|Martin Harris||04/12/2019 14:47:25|
9168 forum posts
The pictures from the video in the previous post are are great, the flying is impressive and much of the video may have been shot on private land under the control of the operators but the problem of peripheral vision still exists.
To expand on Don's point, the human brain and optical system has evolved to pick up threats in peripheral vision and only then swing the eyes to focus on and identify it. Have you ever stood on an airfield trying to spot an incoming aircraft from a distance? I had some experience of this during gliding competitions and it isn't as easy as you might think. Some people are much better at it than others and it isn't due to their visual acuity but in the way they scan, constantly moving their head and/or eyes and varying focal distance. I expect we've all had similar experiences where you search for an object and it suddenly becomes very clear as soon as it's seen and you can't undersand how you hadn't seen it sooner.
To notice an object that you are looking at at an undetermined distance often just doesn't happen - how many times have motorcyclists heard the words, "Sorry mate, I looked but I didn't see you" as they pick themselves off the road? Because there is no relative movement between objects on a collision course, the brain fails to pick up the object until very shortly before impact when the object starts to expand exponentially in the vision, creating that peripheral movement.
Goggles and screens tend to focus in front of you and present an impression of human vision - they don't wrap round the critical peripheral vision areas. Therefore that threat perception mechanism is at best degraded and probably almost nullified, resulting in far more danger to uninvolved people that the pilot is unaware of.
Edited By Martin Harris on 04/12/2019 14:55:51
19 forum posts
Looking at all this stuff I think now that seeing "most" of us should have done the same as we did with Maggie's "poll-tax' and refused to pay. We seem to be a soft touch. I think it will get worse until the hobby goes further down the pan.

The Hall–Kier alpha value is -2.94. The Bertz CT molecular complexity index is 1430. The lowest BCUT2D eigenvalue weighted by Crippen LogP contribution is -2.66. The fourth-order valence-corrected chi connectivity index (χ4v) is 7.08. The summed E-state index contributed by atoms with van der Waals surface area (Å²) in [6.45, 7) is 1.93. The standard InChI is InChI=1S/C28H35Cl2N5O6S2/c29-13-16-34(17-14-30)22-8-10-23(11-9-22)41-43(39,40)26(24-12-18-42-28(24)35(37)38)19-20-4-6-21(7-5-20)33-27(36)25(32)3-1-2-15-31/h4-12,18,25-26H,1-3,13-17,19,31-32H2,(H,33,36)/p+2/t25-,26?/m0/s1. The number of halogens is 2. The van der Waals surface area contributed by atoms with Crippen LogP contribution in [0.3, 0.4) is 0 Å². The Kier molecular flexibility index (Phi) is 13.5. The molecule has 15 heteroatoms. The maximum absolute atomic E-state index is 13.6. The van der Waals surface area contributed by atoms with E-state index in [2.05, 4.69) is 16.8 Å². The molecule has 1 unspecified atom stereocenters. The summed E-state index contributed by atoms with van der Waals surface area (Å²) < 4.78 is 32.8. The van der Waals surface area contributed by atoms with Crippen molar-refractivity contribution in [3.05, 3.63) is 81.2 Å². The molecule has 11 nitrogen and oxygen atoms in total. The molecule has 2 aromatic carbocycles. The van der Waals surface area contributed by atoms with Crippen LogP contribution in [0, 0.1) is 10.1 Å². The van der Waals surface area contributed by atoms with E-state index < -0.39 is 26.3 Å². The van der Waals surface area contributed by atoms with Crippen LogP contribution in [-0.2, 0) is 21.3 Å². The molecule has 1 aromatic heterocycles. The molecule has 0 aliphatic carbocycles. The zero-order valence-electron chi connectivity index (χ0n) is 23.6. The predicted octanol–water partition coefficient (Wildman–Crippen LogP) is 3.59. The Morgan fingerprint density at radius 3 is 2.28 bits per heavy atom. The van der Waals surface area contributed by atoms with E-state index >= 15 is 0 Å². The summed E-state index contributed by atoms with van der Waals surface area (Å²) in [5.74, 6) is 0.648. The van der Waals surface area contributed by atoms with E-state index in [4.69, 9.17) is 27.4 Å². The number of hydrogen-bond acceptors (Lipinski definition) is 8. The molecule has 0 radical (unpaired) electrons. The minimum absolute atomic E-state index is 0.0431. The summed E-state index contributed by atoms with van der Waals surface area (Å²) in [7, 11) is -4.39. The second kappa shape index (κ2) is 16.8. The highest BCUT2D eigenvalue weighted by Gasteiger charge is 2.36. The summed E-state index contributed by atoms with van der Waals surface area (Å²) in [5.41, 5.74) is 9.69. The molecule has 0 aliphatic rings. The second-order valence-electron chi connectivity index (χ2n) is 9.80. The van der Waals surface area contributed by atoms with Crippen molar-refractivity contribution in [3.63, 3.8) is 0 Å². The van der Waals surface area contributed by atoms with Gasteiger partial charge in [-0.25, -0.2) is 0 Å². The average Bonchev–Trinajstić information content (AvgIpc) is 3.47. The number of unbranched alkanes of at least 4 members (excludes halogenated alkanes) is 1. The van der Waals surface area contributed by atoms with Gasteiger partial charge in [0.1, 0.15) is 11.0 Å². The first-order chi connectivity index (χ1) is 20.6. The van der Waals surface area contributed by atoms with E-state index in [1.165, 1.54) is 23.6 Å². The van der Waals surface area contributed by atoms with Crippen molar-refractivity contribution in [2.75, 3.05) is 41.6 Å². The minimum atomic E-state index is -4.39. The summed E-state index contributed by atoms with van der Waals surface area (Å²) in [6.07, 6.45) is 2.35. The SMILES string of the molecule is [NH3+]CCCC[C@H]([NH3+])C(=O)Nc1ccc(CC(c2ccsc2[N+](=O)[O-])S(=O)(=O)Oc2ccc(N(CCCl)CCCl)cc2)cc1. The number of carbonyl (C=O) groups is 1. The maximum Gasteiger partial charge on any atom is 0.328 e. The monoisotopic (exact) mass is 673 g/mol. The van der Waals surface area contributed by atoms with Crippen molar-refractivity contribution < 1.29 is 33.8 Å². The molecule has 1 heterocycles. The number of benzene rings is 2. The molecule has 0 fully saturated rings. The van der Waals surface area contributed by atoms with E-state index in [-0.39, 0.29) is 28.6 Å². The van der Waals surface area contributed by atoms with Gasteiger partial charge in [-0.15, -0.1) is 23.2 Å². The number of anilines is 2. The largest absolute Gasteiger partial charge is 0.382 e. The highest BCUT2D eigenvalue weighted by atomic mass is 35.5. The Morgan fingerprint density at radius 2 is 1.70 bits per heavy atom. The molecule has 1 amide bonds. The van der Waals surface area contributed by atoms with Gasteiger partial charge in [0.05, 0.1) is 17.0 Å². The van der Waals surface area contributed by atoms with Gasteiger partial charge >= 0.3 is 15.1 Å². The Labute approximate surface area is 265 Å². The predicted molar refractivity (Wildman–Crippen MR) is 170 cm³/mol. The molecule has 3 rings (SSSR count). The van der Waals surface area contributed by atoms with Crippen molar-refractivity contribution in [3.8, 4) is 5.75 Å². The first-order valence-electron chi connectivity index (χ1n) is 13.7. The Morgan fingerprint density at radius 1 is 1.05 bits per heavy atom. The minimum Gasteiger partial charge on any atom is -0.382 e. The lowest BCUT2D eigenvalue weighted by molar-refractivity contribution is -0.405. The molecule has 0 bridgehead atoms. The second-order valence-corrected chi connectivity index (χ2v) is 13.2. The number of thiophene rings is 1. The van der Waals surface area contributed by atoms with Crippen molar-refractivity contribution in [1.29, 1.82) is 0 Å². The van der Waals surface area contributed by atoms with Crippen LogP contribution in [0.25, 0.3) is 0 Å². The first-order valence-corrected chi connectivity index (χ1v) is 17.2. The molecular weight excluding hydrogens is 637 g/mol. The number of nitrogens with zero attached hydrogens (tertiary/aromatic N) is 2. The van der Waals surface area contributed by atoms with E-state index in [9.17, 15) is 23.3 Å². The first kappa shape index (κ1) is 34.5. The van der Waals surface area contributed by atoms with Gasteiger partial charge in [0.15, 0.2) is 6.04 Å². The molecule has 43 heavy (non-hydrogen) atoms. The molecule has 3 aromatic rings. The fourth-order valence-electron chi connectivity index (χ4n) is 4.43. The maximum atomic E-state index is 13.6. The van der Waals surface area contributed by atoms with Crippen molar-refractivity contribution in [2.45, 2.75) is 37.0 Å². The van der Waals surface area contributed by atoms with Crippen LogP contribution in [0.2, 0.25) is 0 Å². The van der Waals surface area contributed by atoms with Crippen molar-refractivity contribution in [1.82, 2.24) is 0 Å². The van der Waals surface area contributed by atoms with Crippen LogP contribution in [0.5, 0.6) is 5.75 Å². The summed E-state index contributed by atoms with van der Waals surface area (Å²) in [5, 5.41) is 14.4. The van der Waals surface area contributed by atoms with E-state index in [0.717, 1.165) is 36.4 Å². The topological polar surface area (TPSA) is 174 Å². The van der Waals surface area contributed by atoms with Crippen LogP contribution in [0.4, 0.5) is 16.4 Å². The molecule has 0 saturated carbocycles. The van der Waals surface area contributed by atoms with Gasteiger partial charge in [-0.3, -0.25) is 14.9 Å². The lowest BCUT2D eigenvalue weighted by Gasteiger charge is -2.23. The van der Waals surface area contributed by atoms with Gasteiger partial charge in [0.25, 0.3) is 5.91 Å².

|Don Fry||04/12/2019 17:23:36|
4557 forum posts
Linds.W, love the idea, just don't see us charging up Whitehall, chucking railings, and rolling marbles under the police dobbins.
|Steve J||04/12/2019 17:45:40|
1774 forum posts
The CAA published CAP 1868: A Unified Approach to the Introduction of UAS Traffic Management yesterday.
610 forum posts
Here we go again. We need the BMFA more than ever to look after us.
1353 forum posts
Steve J well a quick scan of that document confirms, at least to me, that the majority of us are just required for now to help with the set up costs. In a few years most of us will be squeezed out, seen as an inconvenience, by increased regulation and cost unless some special provisions are made. I know my view does not find favour with most on here but then this has been my view from the start when everyone believed nothing was going to change. I hope time proves me wrong and others right.
|Chris Berry||04/12/2019 19:20:27|
|247 forum posts|
This information has been about for a while. As I see it there will be several options.
By far the best are exemptions for association members or specific affiliated sites.
Ground stations which are ok but subject to weather, vandalism and human error.
Retrofitted onboard units with separate power and switch systems. Switch on fly, switch off. (Lots of little dots darting about the sky for 10 minutes at a time). Cost and size will be an issue.